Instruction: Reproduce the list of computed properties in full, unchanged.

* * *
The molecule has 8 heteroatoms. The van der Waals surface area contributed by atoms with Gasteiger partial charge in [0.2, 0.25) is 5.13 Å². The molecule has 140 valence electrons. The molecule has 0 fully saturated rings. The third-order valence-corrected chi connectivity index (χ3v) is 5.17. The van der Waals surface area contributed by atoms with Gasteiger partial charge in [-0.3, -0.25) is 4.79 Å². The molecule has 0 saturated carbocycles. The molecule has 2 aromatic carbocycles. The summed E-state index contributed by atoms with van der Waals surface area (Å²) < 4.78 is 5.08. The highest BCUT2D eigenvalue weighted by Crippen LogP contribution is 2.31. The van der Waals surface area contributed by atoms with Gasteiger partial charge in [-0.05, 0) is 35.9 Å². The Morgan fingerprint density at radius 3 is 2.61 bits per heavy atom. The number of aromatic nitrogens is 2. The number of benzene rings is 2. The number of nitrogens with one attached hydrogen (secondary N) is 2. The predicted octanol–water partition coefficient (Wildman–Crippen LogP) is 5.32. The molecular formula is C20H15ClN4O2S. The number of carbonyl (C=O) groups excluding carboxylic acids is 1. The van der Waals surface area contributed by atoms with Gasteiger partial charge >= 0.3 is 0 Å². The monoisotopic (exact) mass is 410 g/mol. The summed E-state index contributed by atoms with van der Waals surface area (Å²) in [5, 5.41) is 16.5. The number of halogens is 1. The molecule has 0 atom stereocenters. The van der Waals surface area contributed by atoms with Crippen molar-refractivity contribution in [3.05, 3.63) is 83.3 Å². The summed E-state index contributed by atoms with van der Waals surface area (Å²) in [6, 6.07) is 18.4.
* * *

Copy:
The molecule has 8 heteroatoms. The van der Waals surface area contributed by atoms with Gasteiger partial charge in [0.2, 0.25) is 5.13 Å². The molecule has 140 valence electrons. The molecule has 0 fully saturated rings. The third-order valence-corrected chi connectivity index (χ3v) is 5.17. The van der Waals surface area contributed by atoms with Gasteiger partial charge in [-0.3, -0.25) is 4.79 Å². The molecule has 0 saturated carbocycles. The molecule has 2 aromatic carbocycles. The summed E-state index contributed by atoms with van der Waals surface area (Å²) < 4.78 is 5.08. The highest BCUT2D eigenvalue weighted by Crippen LogP contribution is 2.31. The van der Waals surface area contributed by atoms with Gasteiger partial charge in [-0.05, 0) is 35.9 Å². The Morgan fingerprint density at radius 3 is 2.61 bits per heavy atom. The number of aromatic nitrogens is 2. The number of benzene rings is 2. The number of nitrogens with one attached hydrogen (secondary N) is 2. The predicted octanol–water partition coefficient (Wildman–Crippen LogP) is 5.32. The molecular formula is C20H15ClN4O2S. The number of carbonyl (C=O) groups excluding carboxylic acids is 1. The van der Waals surface area contributed by atoms with Gasteiger partial charge >= 0.3 is 0 Å². The monoisotopic (exact) mass is 410 g/mol. The summed E-state index contributed by atoms with van der Waals surface area (Å²) in [5, 5.41) is 16.5. The number of halogens is 1. The molecule has 0 atom stereocenters. The van der Waals surface area contributed by atoms with Crippen molar-refractivity contribution in [3.05, 3.63) is 83.3 Å². The summed E-state index contributed by atoms with van der Waals surface area (Å²) in [6, 6.07) is 18.4.